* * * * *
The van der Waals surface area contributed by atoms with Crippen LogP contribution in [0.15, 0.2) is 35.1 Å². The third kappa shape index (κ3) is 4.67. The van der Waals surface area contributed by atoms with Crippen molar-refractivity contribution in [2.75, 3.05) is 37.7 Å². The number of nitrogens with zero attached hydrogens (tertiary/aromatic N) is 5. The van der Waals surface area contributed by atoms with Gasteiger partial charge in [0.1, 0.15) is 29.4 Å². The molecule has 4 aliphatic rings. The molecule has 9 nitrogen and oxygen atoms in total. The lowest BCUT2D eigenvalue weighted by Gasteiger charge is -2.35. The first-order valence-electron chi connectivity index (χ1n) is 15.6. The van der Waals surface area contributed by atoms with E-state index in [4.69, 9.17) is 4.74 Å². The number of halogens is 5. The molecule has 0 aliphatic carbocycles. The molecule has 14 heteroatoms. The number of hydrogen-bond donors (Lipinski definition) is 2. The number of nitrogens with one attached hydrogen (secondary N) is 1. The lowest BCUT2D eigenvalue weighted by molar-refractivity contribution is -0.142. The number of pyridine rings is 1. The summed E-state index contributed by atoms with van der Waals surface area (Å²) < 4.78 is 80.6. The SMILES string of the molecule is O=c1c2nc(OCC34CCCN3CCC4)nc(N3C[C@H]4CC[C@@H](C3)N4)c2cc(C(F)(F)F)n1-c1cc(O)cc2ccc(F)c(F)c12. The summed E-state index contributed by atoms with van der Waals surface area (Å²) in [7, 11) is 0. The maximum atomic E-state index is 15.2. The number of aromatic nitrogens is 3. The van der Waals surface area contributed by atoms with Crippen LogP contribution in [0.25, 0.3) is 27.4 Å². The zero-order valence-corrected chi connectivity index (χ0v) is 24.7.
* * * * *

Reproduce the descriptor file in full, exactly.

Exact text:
The van der Waals surface area contributed by atoms with Crippen LogP contribution in [0.15, 0.2) is 35.1 Å². The third kappa shape index (κ3) is 4.67. The van der Waals surface area contributed by atoms with Crippen molar-refractivity contribution in [2.75, 3.05) is 37.7 Å². The number of nitrogens with zero attached hydrogens (tertiary/aromatic N) is 5. The van der Waals surface area contributed by atoms with Gasteiger partial charge in [0.1, 0.15) is 29.4 Å². The molecule has 4 aliphatic rings. The molecule has 9 nitrogen and oxygen atoms in total. The lowest BCUT2D eigenvalue weighted by Gasteiger charge is -2.35. The first-order valence-electron chi connectivity index (χ1n) is 15.6. The van der Waals surface area contributed by atoms with E-state index in [4.69, 9.17) is 4.74 Å². The number of halogens is 5. The molecule has 0 aliphatic carbocycles. The molecule has 14 heteroatoms. The number of hydrogen-bond donors (Lipinski definition) is 2. The number of nitrogens with one attached hydrogen (secondary N) is 1. The lowest BCUT2D eigenvalue weighted by molar-refractivity contribution is -0.142. The number of pyridine rings is 1. The summed E-state index contributed by atoms with van der Waals surface area (Å²) < 4.78 is 80.6. The SMILES string of the molecule is O=c1c2nc(OCC34CCCN3CCC4)nc(N3C[C@H]4CC[C@@H](C3)N4)c2cc(C(F)(F)F)n1-c1cc(O)cc2ccc(F)c(F)c12. The summed E-state index contributed by atoms with van der Waals surface area (Å²) in [7, 11) is 0. The maximum atomic E-state index is 15.2. The number of aromatic nitrogens is 3. The van der Waals surface area contributed by atoms with Crippen LogP contribution in [0.25, 0.3) is 27.4 Å². The zero-order valence-corrected chi connectivity index (χ0v) is 24.7.